X chromosome-linked miRNAs (X-linked miRNAs)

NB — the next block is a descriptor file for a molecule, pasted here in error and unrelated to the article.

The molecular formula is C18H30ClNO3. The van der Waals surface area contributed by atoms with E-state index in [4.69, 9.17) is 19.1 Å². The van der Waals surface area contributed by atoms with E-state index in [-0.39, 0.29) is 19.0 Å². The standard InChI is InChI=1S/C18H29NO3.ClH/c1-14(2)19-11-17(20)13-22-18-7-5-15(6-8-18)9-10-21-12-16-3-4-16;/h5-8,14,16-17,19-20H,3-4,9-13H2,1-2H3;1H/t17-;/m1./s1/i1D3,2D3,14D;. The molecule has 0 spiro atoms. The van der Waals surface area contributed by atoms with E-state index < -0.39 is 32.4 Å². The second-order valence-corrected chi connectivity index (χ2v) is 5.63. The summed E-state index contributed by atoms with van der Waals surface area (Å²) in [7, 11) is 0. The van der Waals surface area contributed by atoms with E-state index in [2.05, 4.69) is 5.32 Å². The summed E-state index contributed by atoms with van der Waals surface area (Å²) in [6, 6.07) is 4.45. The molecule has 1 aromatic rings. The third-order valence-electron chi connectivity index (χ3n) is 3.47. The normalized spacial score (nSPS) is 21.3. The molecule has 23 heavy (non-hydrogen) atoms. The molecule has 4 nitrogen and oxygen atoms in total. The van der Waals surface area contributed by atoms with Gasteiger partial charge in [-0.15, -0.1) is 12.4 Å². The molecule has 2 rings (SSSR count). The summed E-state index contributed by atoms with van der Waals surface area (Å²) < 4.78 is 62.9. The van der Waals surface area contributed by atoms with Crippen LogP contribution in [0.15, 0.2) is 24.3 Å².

X chromosome and X chromosome-linked genes contribute significantly to the sex differences in immunity and autoimmunity.10,68,69 The potential contribution of X chromosome-linked miRNAs to sex differences in immune response and autoimmunity is beginning to be appreciated, although direct experimental data are still lacking.10,104,105 It is noteworthy that the X chromosome is highly enriched in miRNAs. One hundred and thirteen miRNAs, representing about 7% of total human miRNAs, are located on the X chromosome, whereas only 2 miRNAs have been identified so far on the Y chromosome.104,105 Although the function of most X chromosome-linked miRNAs remains unclear, some X chromosome-linked miRNAs have been shown to be involved in immune regulation. The most well-studied X chromosome-linked miRNA is miR-223. miR-223 is highly expressed in bone marrow myeloid cell lineages and plays a key role in the regulation of granulocytes differentiation and function.106–108 Reduced expression of miR-223 was commonly observed in various types of cancer and was correlated with the progression of these cancers.109,110 Altered expression of miR-223 is also associated with different autoimmune pathological conditions. miR-223 was increased in human RA or type 2 diabetes patients111,112 but decreased in human lupus patients.113